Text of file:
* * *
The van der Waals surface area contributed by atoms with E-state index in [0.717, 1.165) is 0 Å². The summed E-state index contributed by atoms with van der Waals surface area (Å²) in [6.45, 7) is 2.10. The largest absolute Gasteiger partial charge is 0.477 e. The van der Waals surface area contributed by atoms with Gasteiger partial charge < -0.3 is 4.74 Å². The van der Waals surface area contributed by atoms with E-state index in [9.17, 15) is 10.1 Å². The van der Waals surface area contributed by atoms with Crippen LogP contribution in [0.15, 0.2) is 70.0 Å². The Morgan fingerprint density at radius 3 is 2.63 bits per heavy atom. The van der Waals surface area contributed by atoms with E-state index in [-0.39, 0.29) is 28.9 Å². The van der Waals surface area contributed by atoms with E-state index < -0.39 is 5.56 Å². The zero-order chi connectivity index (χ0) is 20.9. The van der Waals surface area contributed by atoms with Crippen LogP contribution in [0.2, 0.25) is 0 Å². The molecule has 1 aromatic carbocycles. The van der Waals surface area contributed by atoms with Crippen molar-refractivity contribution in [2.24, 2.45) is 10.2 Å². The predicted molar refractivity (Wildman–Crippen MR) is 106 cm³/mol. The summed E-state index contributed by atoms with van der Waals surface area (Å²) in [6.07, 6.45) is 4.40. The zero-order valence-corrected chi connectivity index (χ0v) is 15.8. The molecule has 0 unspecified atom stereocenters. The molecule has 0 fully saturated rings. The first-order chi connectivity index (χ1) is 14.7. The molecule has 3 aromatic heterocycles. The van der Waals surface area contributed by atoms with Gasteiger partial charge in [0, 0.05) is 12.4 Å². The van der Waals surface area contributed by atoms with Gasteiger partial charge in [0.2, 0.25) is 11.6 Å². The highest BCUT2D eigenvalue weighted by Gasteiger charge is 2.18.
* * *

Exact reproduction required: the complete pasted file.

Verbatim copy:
The van der Waals surface area contributed by atoms with E-state index in [0.717, 1.165) is 0 Å². The summed E-state index contributed by atoms with van der Waals surface area (Å²) in [6.45, 7) is 2.10. The largest absolute Gasteiger partial charge is 0.477 e. The van der Waals surface area contributed by atoms with Gasteiger partial charge < -0.3 is 4.74 Å². The van der Waals surface area contributed by atoms with E-state index in [9.17, 15) is 10.1 Å². The van der Waals surface area contributed by atoms with Crippen LogP contribution in [0.15, 0.2) is 70.0 Å². The Morgan fingerprint density at radius 3 is 2.63 bits per heavy atom. The van der Waals surface area contributed by atoms with E-state index in [-0.39, 0.29) is 28.9 Å². The van der Waals surface area contributed by atoms with E-state index < -0.39 is 5.56 Å². The zero-order chi connectivity index (χ0) is 20.9. The van der Waals surface area contributed by atoms with Crippen LogP contribution in [0.2, 0.25) is 0 Å². The molecule has 1 aromatic carbocycles. The van der Waals surface area contributed by atoms with Crippen molar-refractivity contribution in [2.24, 2.45) is 10.2 Å². The predicted molar refractivity (Wildman–Crippen MR) is 106 cm³/mol. The summed E-state index contributed by atoms with van der Waals surface area (Å²) in [6.07, 6.45) is 4.40. The zero-order valence-corrected chi connectivity index (χ0v) is 15.8. The molecule has 0 unspecified atom stereocenters. The molecule has 0 fully saturated rings. The first-order chi connectivity index (χ1) is 14.7. The molecule has 3 aromatic heterocycles. The van der Waals surface area contributed by atoms with Gasteiger partial charge in [0, 0.05) is 12.4 Å². The van der Waals surface area contributed by atoms with Gasteiger partial charge in [0.2, 0.25) is 11.6 Å². The highest BCUT2D eigenvalue weighted by Gasteiger charge is 2.18.